From cold subalpine jewels to ephemeral ponds, Oregon is blessed with an abundance of lakes. You’ll find fish aplenty in many of them. Dive a little deeper and you’ll discover a host of other fascinating creatures, too – from fairytale shrimp to newts found nowhere else in the world.
The deepest lake in the United States, Crater Lake filled the caldera after Mt. Mazama blew her top 7,700 years ago. Oregon’s most famous lake is cold and clear — so clear that light penetrates far into its depths. “The ultraviolet part of the spectrum makes Crater Lake a tough place to live for a lot of creatures,” says Scott Girdner, aquatic biologist at Crater Lake National Park.
Rarer yet, one of those Crater Lake creatures is found nowhere else in the world: the Mazama newt, a subspecies of the rough-skinned newt. Drab brown with a hint of red on the belly, the shy salamander eats snails and insects snatched from rocks on the lake’s shoreline. Once the top aquatic predator in the lake, today the newts face competition and predation from crayfish introduced to the lake in 1915. The best place to spot them is among the rocks and driftwood along the lake’s shore. If you dare swim in Crater Lake’s chilly waters, make sure to use the designated area, which you can access via the Cleetwood Cove Trail.
You can find another endemic species about an hour north at Miller Lake, a large freshwater lake east of the Cascade crest in Klamath County. The world’s smallest lamprey at just 6 inches long, the Miller Lake lamprey is an eel-like creature that bores into fish with a disc-shaped mouth instead of jaws. In the 1950s, the Oregon Game Commission eradicated the lamprey because they were preying on stocked trout. In the 1990s, biologists found Miller Lake lamprey in nearby creeks and have since reintroduced them to their namesake lake. Swimming, fishing for trout and kokanee, and non-motorized boating are all allowed at Miller Lake; Digit Point Campground makes a great base camp.
Built for Extremes
In Southeastern Oregon, creatures are especially adapted to the alkaline water conditions in the area’s shallow lakes. Brine shrimp and alkali flies, for example, live in Lake Abert and provide a food source for migrating waterfowl.
East of Steens Mountain, Borax Lake (part of the Alvord Desert) is fed by geothermal springs, and its waters can exceed 105 degrees Fahrenheit. But neither extreme temperatures nor the high levels of borax and arsenic bother the Borax Lake chub, the only fish that inhabits the lake. Small, with silvery sides and an olive-green back, this once-endangered fish avoids the hottest zones by hanging out at the lake’s edges. The Borax Lake chub made a comeback once the Nature Conservancy acquired the lake and surrounding marshes in 1993. To ensure the chub’s continued protection, the preserve is only accessible by foot, and soaking in its waters is prohibited.
A Tale of Two Sockeye
In the northeast corner of Oregon, receding glaciers left behind deep, cold Wallowa Lake. At one time, the lake hosted both sockeye and kokanee salmon, landlocked sockeye that live their entire lives in freshwater.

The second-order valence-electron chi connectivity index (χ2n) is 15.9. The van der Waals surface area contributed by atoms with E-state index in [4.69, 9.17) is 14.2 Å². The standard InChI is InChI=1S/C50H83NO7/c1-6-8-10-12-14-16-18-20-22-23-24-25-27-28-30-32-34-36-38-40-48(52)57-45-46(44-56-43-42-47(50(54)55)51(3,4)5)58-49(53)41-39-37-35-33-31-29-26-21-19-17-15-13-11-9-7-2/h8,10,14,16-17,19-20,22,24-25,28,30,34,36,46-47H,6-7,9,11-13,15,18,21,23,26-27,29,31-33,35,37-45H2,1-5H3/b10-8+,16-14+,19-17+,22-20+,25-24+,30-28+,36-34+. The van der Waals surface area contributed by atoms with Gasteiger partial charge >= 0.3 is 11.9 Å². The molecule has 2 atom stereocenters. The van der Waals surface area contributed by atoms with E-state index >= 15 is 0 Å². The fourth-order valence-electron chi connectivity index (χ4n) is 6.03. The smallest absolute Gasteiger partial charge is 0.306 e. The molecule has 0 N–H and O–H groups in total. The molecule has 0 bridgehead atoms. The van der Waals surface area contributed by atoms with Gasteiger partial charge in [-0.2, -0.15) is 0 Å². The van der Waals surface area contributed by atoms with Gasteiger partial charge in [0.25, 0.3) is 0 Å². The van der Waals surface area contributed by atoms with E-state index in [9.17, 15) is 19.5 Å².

A dam has blocked true sockeye from exiting and entering Wallowa Lake since 1919. In 2022, a dam-rehabilitation project will restore fish passage and, advocates hope sockeye runs along with it. Meanwhile, kokanee thrive in Wallowa Lake. In late August, the fish turn bright orange-red and move upstream into the Wallowa River to spawn. The bridges spanning the river make great vantage points from which to spy the colorful spawning spectacle. You can fish for kokanee, too; the best time of year is late May through early June.
Stranger Than Fiction
Three basins in Klamath County’s Sky Lakes Wilderness Area are speckled with subalpine lakes that draw hikers, campers and anglers all summer. Many are stocked with brook, rainbow and cutthroat trout. If you’re on the hunt for something different, though, seek out shallow, warm, vegetated ponds that don’t have fish, says Michael Parker, professor of biology at Southern Oregon University.
If you’re lucky, you may spy spiny-tail fairy shrimp, which sound like something from a fairytale: inch-long invertebrates with 11 pairs of legs and a bright-orange tail. Despite their delicate appearance, fairy shrimp are hardy creatures. Females lay eggs called cysts, which can dry out completely and hatch when rehydrated.
Shallow, high-elevation ponds and lakes with plenty of vegetation are also ideal for spotting salamanders. The larvae of long-toed and northwestern salamanders develop in water; some northwestern salamanders even retain their gills and continue living in ponds once they’re mature. Look for slender bodies with short arms and legs, and long brushy gills extending from both sides of their head. Good places to spy them include high mountain lakes west of the Cascades that have not been stocked with fish–for example, the lovely Buck Lake in the Mt. Hood National Forest.
Once you start spotting these creatures, you’ll never see a lake in the same way.